News Roundup for August 26, 2021

August 26, 2021

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J Street works to promote an open, honest and rigorous conversation about Israel. The opinions reflected in articles posted in the News Roundup do not necessarily reflect J Street’s positions, and their posting does not constitute an endorsement from J Street.

J Street in the News

Biden and Naftali Bennett to Meet, Seeking to Burnish U.S.-Israel Relations, New York Times
When Prime Minister Naftali Bennett of Israel meets President Biden at the White House on Thursday, the two new leaders plan to seek a reset in relations between their countries and reinforce a bond that has showed signs of strain. […] “These are two very central issues in the U.S.-Israel relationship on which there are radically different points of view,” said Jeremy Ben-Ami, the president of J Street, a liberal pro-Israel advocacy group. “The tone and the atmosphere cannot substitute for the fact that there is a fundamental difference in view on the core issues at stake in the U.S.-Israel relationship.”

Biden to meet Israeli Prime Minister Naftali Bennett amid ‘new era of cooperation’, USA Today
Israel’s new prime minister heads to the White House on Thursday for an introductory meeting with President Joe Biden and the promise of a “new era of cooperation” in U.S.-Israeli relations. […] “This new government in Israel is a welcome change, as is the government in Washington, D.C.,” said Jeremy Ben-Ami, president and founder of J Street, a left-leaning, pro-Israel advocacy group. But, “the tone and the atmosphere cannot substitute for the fact that there is a fundamental difference in view on the core issues at stake in the U.S.-Israel relationship,” he said.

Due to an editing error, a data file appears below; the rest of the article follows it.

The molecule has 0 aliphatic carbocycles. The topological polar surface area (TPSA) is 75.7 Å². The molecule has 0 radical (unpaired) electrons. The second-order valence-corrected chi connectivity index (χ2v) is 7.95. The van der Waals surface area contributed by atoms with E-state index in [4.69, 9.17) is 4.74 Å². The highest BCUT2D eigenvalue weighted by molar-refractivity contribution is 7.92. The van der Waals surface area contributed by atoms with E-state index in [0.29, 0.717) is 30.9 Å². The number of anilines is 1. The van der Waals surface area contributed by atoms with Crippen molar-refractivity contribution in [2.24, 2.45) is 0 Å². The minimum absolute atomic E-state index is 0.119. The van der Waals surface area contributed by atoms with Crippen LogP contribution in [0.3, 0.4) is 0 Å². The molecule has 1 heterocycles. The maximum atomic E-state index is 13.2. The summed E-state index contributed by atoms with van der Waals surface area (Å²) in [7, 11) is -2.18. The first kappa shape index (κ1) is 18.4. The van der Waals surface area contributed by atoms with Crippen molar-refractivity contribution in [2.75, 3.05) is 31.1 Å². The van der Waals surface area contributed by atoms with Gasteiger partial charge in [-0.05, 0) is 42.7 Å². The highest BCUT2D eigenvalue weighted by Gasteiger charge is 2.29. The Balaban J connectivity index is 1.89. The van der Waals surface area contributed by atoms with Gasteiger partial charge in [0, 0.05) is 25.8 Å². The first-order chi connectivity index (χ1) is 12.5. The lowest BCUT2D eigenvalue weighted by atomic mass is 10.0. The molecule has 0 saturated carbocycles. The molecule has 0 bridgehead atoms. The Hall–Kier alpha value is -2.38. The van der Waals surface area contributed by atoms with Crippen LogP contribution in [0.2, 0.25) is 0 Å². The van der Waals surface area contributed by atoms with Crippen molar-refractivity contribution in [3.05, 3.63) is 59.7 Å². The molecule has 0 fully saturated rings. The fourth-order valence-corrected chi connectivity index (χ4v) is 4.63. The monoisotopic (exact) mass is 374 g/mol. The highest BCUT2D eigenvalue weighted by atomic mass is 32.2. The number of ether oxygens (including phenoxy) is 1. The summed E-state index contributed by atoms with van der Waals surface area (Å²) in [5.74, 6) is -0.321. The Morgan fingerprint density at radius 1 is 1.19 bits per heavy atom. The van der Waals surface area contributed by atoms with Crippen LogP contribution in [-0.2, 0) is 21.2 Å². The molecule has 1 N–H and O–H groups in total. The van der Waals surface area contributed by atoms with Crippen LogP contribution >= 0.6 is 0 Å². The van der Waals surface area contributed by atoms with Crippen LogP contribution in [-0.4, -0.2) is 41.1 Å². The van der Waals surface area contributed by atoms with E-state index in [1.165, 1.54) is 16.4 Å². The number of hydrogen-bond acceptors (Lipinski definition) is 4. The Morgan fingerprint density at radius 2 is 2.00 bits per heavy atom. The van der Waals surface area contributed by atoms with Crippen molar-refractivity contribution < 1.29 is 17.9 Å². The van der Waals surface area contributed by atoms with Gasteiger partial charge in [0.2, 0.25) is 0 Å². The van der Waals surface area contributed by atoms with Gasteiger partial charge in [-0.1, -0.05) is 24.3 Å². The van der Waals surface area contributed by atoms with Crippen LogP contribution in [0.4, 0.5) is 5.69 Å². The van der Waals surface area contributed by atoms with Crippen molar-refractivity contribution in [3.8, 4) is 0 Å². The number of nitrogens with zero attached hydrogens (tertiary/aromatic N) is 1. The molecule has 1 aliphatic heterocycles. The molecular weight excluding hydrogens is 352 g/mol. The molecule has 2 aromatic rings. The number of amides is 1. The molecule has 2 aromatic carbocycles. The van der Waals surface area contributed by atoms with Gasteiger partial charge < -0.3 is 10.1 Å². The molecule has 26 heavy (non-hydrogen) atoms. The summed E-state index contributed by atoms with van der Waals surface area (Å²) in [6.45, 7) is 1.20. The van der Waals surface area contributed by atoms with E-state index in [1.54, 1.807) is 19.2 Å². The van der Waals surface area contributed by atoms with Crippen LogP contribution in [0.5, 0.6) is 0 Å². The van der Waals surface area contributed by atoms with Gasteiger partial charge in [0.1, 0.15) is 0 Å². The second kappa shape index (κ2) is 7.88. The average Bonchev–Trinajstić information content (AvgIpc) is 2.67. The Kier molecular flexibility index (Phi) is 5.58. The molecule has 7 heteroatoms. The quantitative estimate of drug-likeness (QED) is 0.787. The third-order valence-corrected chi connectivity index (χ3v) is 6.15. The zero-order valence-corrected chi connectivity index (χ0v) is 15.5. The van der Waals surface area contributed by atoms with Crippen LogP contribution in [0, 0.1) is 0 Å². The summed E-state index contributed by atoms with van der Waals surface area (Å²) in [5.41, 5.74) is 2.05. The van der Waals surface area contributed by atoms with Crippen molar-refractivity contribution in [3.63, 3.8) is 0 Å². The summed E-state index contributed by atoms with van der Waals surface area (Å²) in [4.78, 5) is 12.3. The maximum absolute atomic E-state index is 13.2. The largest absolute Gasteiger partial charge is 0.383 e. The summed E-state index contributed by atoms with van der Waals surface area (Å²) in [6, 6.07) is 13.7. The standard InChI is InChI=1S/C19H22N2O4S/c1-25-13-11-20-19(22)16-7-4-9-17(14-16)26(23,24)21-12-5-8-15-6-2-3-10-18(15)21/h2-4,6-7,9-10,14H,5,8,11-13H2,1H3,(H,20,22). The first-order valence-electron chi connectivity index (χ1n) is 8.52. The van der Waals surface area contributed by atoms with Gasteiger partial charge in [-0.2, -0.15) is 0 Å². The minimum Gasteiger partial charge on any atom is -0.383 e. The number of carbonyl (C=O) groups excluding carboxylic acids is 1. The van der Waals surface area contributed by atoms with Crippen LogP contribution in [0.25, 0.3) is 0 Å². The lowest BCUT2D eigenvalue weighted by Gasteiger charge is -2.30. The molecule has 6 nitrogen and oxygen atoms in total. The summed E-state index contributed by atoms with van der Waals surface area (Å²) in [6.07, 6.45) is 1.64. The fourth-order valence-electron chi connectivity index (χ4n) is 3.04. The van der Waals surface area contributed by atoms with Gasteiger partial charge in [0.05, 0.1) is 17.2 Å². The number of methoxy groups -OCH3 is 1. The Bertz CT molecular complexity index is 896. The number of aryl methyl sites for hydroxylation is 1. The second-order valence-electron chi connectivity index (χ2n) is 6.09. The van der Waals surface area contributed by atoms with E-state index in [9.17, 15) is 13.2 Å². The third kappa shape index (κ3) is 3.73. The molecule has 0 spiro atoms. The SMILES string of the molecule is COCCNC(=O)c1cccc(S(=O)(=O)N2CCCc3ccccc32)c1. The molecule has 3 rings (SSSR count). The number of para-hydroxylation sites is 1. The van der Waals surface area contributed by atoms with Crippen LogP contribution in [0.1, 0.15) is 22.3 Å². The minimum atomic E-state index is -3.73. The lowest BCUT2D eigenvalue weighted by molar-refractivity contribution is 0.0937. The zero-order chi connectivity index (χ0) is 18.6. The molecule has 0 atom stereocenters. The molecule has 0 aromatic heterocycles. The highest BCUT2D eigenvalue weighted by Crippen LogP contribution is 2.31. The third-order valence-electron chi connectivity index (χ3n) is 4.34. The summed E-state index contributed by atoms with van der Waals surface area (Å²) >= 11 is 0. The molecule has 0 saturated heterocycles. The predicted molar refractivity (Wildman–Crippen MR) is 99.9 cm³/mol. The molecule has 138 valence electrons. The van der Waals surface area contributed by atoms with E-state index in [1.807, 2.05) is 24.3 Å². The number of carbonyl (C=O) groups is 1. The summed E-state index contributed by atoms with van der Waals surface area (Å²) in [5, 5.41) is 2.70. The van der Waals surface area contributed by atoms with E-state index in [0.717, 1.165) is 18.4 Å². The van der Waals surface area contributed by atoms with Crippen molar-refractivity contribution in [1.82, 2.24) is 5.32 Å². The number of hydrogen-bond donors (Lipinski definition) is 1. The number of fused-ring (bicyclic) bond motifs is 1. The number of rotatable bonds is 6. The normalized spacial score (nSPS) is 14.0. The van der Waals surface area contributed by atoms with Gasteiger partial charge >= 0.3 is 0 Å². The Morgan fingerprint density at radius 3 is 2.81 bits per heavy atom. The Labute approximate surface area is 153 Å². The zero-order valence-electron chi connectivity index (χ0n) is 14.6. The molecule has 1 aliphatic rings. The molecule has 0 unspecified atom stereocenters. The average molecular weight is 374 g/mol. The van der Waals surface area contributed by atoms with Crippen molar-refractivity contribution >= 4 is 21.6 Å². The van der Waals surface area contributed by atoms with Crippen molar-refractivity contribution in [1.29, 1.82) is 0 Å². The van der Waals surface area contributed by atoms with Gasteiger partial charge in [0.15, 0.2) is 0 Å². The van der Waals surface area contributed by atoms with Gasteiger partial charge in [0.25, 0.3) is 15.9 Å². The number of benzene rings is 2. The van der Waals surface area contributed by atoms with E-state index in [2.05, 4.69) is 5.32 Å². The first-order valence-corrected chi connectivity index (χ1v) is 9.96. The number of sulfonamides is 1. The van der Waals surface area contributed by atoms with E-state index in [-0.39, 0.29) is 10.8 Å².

Israeli PM to make case to Biden against Iran nuclear pact, AP
President Joe Biden and Israeli Prime Minister Naftali Bennett are set to hold their first face-to-face meeting Thursday, and Israel’s new leader intends to press Biden to give up pursuit of reviving the Iran nuclear deal. […] Jeremy Ben-Ami, president of the liberal Jewish advocacy group J Street, […] noted that the two leaders are out of sync on several issues in addition to Iran. Bennett opposes the creation of a Palestinian state and supports expansion of settlements in the West Bank, which Biden opposes. “The warmth that is going to be projected and the good solid working relationship cannot fully mask the fact that the agenda that Prime Minister Bennett comes to Washington with and the agenda that the Biden administration is pursuing on some of the core issues are still almost as different as they could possibly be,” Ben-Ami said.

Top News and Analysis

Israel’s Bennett Seeks New Political Order. Netanyahu Stands in the Way., Wall Street Journal
Since taking over in June as Israel’s prime minister, Naftali Bennett has tried to construct a new political order. The biggest obstacle might be the man he displaced, his predecessor, Benjamin Netanyahu. Mr. Bennett, a right-wing politician who will be in Washington this week to meet President Joe Biden, heads an unstable coalition of leftist, right-wing and Arab parties and by necessity must govern from the center.

Israel to allow goods into Gaza in move to ease tensions, AP
Israel said that it would be easing commercial restrictions on the Gaza Strip and expand entry of goods to the Palestinian enclave following days of heightened tensions. The announcement came after hundreds of Palestinians demonstrated Wednesday near the Israeli border, calling on Israel to ease a crippling blockade days after a similar gathering ended in deadly clashes with the Israeli army.

U.S. has options if Iran talks fail, officials say ahead of Israeli PM’s visit, Axios